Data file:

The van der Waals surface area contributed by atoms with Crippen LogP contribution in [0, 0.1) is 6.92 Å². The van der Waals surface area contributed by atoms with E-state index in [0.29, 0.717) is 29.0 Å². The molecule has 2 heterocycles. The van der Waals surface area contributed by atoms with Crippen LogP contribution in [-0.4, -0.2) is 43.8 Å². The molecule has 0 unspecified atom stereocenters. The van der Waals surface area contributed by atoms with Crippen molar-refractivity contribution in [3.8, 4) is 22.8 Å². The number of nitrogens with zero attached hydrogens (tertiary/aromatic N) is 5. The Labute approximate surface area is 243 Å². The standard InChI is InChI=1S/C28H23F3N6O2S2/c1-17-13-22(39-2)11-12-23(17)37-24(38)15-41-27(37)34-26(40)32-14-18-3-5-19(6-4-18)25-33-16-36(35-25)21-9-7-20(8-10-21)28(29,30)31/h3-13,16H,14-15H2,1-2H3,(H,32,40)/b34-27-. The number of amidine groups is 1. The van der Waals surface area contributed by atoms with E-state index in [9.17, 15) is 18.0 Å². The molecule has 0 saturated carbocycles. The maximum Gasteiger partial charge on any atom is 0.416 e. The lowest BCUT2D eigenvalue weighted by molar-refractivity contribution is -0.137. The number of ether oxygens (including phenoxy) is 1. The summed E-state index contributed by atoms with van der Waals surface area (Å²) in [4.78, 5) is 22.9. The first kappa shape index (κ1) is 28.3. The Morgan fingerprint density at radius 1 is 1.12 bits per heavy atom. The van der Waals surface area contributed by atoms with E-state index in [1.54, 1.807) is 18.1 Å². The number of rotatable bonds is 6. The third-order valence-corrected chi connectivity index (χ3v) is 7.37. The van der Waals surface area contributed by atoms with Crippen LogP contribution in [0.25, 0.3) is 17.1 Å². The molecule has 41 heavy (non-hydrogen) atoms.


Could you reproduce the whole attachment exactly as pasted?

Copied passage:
The van der Waals surface area contributed by atoms with Crippen LogP contribution in [0, 0.1) is 6.92 Å². The van der Waals surface area contributed by atoms with E-state index in [0.29, 0.717) is 29.0 Å². The molecule has 2 heterocycles. The van der Waals surface area contributed by atoms with Crippen LogP contribution in [-0.4, -0.2) is 43.8 Å². The molecule has 0 unspecified atom stereocenters. The van der Waals surface area contributed by atoms with Crippen molar-refractivity contribution in [3.8, 4) is 22.8 Å². The number of nitrogens with zero attached hydrogens (tertiary/aromatic N) is 5. The Labute approximate surface area is 243 Å². The standard InChI is InChI=1S/C28H23F3N6O2S2/c1-17-13-22(39-2)11-12-23(17)37-24(38)15-41-27(37)34-26(40)32-14-18-3-5-19(6-4-18)25-33-16-36(35-25)21-9-7-20(8-10-21)28(29,30)31/h3-13,16H,14-15H2,1-2H3,(H,32,40)/b34-27-. The number of amidine groups is 1. The van der Waals surface area contributed by atoms with E-state index in [9.17, 15) is 18.0 Å². The molecule has 0 saturated carbocycles. The maximum Gasteiger partial charge on any atom is 0.416 e. The lowest BCUT2D eigenvalue weighted by molar-refractivity contribution is -0.137. The number of ether oxygens (including phenoxy) is 1. The summed E-state index contributed by atoms with van der Waals surface area (Å²) in [4.78, 5) is 22.9. The first kappa shape index (κ1) is 28.3. The Morgan fingerprint density at radius 1 is 1.12 bits per heavy atom. The van der Waals surface area contributed by atoms with E-state index in [1.54, 1.807) is 18.1 Å². The number of rotatable bonds is 6. The third-order valence-corrected chi connectivity index (χ3v) is 7.37. The van der Waals surface area contributed by atoms with Crippen LogP contribution in [0.25, 0.3) is 17.1 Å². The molecule has 41 heavy (non-hydrogen) atoms.